In his statement, Manchin said: “I hold no illusions that I will agree with every decision Judge Gorsuch may issue in the future, but I have not found any reasons why this jurist should not be a Supreme Court Justice.”

Heitkamp said she expects Gorsuch to follow through on his promise of an independent judiciary that “acts as a proper check and balance on the other two branches of government.”

In all, 35 Democrats have said so far that they definitely will oppose Gorsuch.

Connecticut Sen. Richard Blumenthal announced his opposition Friday, saying he believes Gorsuch would not be an independent voice from Trump.

Dilemma for some Democrats

Missouri Democratic Sen. Claire McCaskill, who says she is torn over how to vote, highlighted the dilemma for Democratic senators running next year in states that Trump won in last November's presidential election.

Should they vote for Gorsuch and anger their liberal base? Or vote to block Gorsuch and prompt Republicans to permanently change Senate rules to eliminate the filibuster?

“It is obviously a really difficult situation,” McCaskill told reporters.

McCaskill's comments came after The Kansas City Star released audio of her talking to donors over the weekend. In the recording, which the Missouri Republican Party gave to the newspaper, McCaskill says the decision is difficult because if the filibuster is eliminated, Trump could nominate another justice without having to compromise with Democrats, and “all of a sudden, the things I fought for with scars on my back to show for it in this state are in jeopardy.”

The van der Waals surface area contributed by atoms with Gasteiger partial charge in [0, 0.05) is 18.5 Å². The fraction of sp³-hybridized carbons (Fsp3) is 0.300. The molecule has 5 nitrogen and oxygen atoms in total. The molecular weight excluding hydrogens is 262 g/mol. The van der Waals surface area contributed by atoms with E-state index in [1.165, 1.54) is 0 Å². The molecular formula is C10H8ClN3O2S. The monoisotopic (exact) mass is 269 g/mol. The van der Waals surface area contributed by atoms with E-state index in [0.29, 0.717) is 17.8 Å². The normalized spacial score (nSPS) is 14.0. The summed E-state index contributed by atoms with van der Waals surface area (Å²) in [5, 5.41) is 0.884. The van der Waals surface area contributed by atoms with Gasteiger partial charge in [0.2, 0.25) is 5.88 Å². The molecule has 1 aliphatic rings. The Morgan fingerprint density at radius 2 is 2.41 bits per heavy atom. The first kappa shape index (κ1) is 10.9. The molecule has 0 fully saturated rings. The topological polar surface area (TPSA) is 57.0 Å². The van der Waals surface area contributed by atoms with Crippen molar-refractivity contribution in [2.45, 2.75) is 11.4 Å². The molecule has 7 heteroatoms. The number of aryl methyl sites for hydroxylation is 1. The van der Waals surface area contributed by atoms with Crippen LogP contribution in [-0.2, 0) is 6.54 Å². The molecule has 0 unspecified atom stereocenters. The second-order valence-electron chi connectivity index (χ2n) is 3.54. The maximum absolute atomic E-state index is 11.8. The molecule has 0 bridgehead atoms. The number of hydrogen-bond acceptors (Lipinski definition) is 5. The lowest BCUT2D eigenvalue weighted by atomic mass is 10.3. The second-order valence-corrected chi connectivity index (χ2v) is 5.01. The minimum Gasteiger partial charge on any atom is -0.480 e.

If confirmed, Gorsuch would replace Scalia, who died in February 2016. But if one of the more liberal justices dies or retires, Trump's next pick could fundamentally alter the balance of the court. Justice Ruth Bader Ginsburg is 84 and fellow liberal Justice Stephen Breyer is 78. Justice Anthony Kennedy, the pivotal vote closest to the court's center, is 80.

Changing Senate rules would not be unprecedented. In 2013, Democrats were in the majority under the leadership of Sen. Harry Reid of Nevada and upset about the blockage of President Barack Obama's nominees to a powerful appellate court. The Democrats pushed through a rules change lowering the vote threshold on all nominees except for the Supreme Court from 60 to a simple majority.

Schumer conceded Thursday that “We made one mistake, we shouldn't have changed the rules for lower court judges ... but we never did it for Supreme Court. This is a much bigger mistake on their behalf.”

And he defended Democratic plans to filibuster Gorsuch, even though that step has very rarely been used against Supreme Court nominees. Schumer pointed to the treatment last year of Merrick Garland, Obama's Supreme Court nominee, who never got a hearing as McConnell led a Republican blockade.

“Judge Garland didn't even get the opportunity to be filibustered, so let's not say this is unprecedented,” Schumer said.